The Secret to Happiness

I am very, very happy with my life.

As I was luxuriating on our porch Sunday morning with our cat (luxuriating is something that this cat is an expert on and I was looking to her for some pointers) I was thinking that life really and truly is “perfect” for me right now. I need nothing, I have all the money and resources necessary to get anything that I want (if I really want it), our house is beautiful, our property is beautiful, my wife and I are still happy together after 30-years of marriage, I could probably afford to retire now at the age of 60 if I wanted to and even my job – although it sometimes annoys me to have to go in to it rather than spend 100% of my time lying around the house luxuriating like a cat – is as perfect a job as I could possibly wish for. In fact, it did occur to me that one of the reasons why I am so happy with my situation is that I do have to go to work, and so I value what we have at home all the more because I am not there all the time and it is all the more precious to me when I am.

Yes, my life right now truly is “Perfect”.

Ironically, this perfection in life also makes me a little nervous however, because as I mentioned to my wife a week or two ago, there is nowhere to go but “Down” from here. This will happen one-of-these-days too. Someday one of us will develop a serious medical issue because that is what getting old does; or there will be a sudden and unforeseen accident that will change things; or I will someday retire and our net-worth will then inevitably begin to decline bringing with it all the cark of an uncertain future. Still – you need to appreciate and enjoy what you have when you have it and not waste time fretting over nebulous “What-Ifs” that may never come to pass.

I heard a feature on NPR radio over the weekend that was talking about what it takes to “Achieve Happiness”. They started off by observing that many people, even some who seem to “Have It All” are still very dissatisfied and unhappy with life. One of the commentators – a Buddhist monk I think – said that while many people assume that folks who are happy are grateful, it is in fact the gratefulness that comes first and is actually causing the happiness. I’m not fond of the word “grateful” in this context because this implies offering thanks toward a sentience (like a friend) who has willfully done something nice for you. Of course, Christians, Muslims and Jews would all say that this is absolutely correct, but I prefer to think of this in more abstract and impersonal terms. Be this good fortune that I am now enjoying a product of God’s grace, a product of my own cleverness and hard-work, random and arbitrary chance or a mysterious alchemy of all three, I would rather use the word “appreciation” to define how I feel about it. Invariably, the happiest periods of my life were those (like now) when I recognized and appreciated the good things that I had at the time, regardless of the objective circumstances or any “challenges” that may also have coexisted at that point. The unhappy times in my life (well, maybe “less happy” is a better expression) were those when I was grudgingly and stoically accepting my situation and “persevering”, but when I didn’t actually “embrace” my status regardless of how much money, stuff or other environmental factors there were in my favor.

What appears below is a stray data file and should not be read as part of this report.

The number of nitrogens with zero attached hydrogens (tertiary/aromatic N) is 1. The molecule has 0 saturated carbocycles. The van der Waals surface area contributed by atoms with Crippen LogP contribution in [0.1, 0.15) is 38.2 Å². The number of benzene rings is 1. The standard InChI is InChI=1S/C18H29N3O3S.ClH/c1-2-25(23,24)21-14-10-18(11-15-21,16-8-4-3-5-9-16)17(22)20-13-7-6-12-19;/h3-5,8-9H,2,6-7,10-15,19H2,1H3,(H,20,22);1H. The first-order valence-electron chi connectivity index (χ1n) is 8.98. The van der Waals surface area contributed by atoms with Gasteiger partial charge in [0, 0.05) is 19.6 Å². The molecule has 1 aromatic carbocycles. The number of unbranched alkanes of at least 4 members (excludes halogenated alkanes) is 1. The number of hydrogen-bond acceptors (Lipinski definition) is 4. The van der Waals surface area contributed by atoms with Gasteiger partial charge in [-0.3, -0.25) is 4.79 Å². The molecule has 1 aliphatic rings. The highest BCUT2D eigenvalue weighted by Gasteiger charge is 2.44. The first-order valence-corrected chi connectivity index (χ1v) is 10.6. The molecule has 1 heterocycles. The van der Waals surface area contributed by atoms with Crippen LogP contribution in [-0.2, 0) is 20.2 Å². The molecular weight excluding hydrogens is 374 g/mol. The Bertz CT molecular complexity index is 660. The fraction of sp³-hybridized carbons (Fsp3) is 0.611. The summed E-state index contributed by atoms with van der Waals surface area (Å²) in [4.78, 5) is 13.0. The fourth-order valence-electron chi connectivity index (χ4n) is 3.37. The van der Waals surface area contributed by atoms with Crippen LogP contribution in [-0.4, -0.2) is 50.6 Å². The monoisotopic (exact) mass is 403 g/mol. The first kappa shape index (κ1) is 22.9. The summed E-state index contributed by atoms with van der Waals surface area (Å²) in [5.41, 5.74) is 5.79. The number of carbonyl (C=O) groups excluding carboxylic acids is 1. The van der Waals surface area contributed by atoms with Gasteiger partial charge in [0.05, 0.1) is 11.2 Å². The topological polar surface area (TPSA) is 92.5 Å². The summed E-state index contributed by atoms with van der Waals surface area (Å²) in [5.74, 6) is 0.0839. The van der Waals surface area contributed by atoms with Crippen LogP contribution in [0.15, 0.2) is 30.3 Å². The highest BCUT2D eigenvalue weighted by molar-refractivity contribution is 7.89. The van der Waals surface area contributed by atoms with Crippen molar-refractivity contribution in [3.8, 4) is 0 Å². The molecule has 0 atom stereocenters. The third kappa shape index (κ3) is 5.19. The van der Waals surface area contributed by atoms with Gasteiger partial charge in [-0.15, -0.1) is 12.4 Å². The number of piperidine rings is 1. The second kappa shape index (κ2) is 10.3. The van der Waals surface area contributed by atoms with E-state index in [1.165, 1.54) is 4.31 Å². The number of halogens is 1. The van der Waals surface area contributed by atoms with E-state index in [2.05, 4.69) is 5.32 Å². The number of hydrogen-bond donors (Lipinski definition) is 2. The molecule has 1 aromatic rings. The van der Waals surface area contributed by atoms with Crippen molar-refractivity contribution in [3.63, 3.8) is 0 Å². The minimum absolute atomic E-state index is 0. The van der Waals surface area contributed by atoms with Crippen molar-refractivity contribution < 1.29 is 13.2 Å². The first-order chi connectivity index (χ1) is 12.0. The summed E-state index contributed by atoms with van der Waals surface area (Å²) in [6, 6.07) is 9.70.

The point that the Buddhist monk was making in this NPR program, and with which I completely agree, is that this “embracing of circumstances” and “appreciating of what you have” and “gratefulness” is; A) unrelated to the actual objective conditions you are in; B) entirely conscious and deliberate – i.e. in your head. This is why some people who may seem to be in truly desperate condition can at the same time be truly and deeply happy with life in spite of their state of affairs.

So – if you want to be happy, don’t “accept” and “persevere” – those are Bad Things – rather, “Embrace” and “Appreciate”. Happiness really is just as simple as that.

Hello – I’m a Sociopath

That is a dramatic statement and it sounds pretty horrible, but no – I am not confessing to being a serial-killer or child-molester, although this term is often applied to those types of freakish antagonists in TV-shows. I do believe though that I am conspicuously different from most “normal people” and I think that I always have been. It seems to me that I simply lack some of the emotional “buttons” that appear to be quite common in the majority of the human race. It isn’t so much that I can’t feel things like love and disgust and anger and amusement and fear – it is that what appears to be some of the most widespread and sensitive triggers for these feelings in most people just don’t exist in me. It is as if the emotional light bulb is not in the socket and when the switch is thrown others might light-up, but nothing happens in me.

I’m not complaining of course, because you can’t miss what you have never had. I also don’t feel “deprived” in any way. I am perfectly happy with the way I have turned out and I wouldn’t want to be “fixed”, even if that were possible, which I doubt.

To put a finer point on it, from my layman’s Googling around I would further self-diagnose as “asocial” with a “schizoid personality disorder”. I would claim to be a high-function case in that unless you have close and extended contact with me (as a spouse or co-worker, for example), you would probably not detect anything “wrong” with me. I think that they call this “secret schizoid”. When I sense that it is necessary or advantageous, I can strike an affectation of interest and engagement and emotion, but this is strictly to put others at their ease and lubricate some obligatory social situation – the feeling isn’t really there. A good example is that while I can “sell myself” in a job interview as personable and likeable and friendly, I suspect that those who I have been working with for the last 2-years may now feel cheated by what I freely admit was a deliberate “performance” at that interview.